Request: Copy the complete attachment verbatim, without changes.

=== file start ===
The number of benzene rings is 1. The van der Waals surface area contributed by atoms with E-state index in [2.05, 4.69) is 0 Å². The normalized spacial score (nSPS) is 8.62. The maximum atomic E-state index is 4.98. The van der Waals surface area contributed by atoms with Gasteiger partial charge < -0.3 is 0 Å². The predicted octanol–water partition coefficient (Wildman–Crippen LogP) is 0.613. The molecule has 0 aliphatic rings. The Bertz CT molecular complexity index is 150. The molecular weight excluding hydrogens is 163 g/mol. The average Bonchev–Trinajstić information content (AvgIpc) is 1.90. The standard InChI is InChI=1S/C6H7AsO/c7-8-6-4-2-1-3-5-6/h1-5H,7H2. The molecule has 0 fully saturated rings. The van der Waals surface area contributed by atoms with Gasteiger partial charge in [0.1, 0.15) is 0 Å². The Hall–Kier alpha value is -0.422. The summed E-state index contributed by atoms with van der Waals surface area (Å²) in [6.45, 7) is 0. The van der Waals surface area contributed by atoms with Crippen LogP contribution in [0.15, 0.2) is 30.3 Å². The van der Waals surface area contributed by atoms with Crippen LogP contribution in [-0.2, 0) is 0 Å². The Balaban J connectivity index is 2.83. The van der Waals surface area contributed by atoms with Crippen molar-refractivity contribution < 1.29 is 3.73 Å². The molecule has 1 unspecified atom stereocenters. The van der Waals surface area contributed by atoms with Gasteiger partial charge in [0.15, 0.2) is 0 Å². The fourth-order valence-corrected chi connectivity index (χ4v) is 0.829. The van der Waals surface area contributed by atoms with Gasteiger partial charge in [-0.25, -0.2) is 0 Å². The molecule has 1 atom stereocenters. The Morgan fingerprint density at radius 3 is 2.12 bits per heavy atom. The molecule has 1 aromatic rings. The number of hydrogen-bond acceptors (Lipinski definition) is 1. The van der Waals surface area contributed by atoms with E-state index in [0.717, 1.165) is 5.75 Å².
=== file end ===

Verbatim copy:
The number of benzene rings is 1. The van der Waals surface area contributed by atoms with E-state index in [2.05, 4.69) is 0 Å². The normalized spacial score (nSPS) is 8.62. The maximum atomic E-state index is 4.98. The van der Waals surface area contributed by atoms with Gasteiger partial charge < -0.3 is 0 Å². The predicted octanol–water partition coefficient (Wildman–Crippen LogP) is 0.613. The molecule has 0 aliphatic rings. The Bertz CT molecular complexity index is 150. The molecular weight excluding hydrogens is 163 g/mol. The average Bonchev–Trinajstić information content (AvgIpc) is 1.90. The standard InChI is InChI=1S/C6H7AsO/c7-8-6-4-2-1-3-5-6/h1-5H,7H2. The molecule has 0 fully saturated rings. The van der Waals surface area contributed by atoms with Gasteiger partial charge in [0.1, 0.15) is 0 Å². The Hall–Kier alpha value is -0.422. The summed E-state index contributed by atoms with van der Waals surface area (Å²) in [6.45, 7) is 0. The van der Waals surface area contributed by atoms with Crippen LogP contribution in [0.15, 0.2) is 30.3 Å². The van der Waals surface area contributed by atoms with Crippen LogP contribution in [-0.2, 0) is 0 Å². The Balaban J connectivity index is 2.83. The van der Waals surface area contributed by atoms with Crippen molar-refractivity contribution < 1.29 is 3.73 Å². The molecule has 1 unspecified atom stereocenters. The van der Waals surface area contributed by atoms with Gasteiger partial charge in [0.15, 0.2) is 0 Å². The fourth-order valence-corrected chi connectivity index (χ4v) is 0.829. The van der Waals surface area contributed by atoms with Gasteiger partial charge in [-0.25, -0.2) is 0 Å². The molecule has 1 atom stereocenters. The Morgan fingerprint density at radius 3 is 2.12 bits per heavy atom. The molecule has 1 aromatic rings. The number of hydrogen-bond acceptors (Lipinski definition) is 1. The van der Waals surface area contributed by atoms with E-state index in [0.717, 1.165) is 5.75 Å².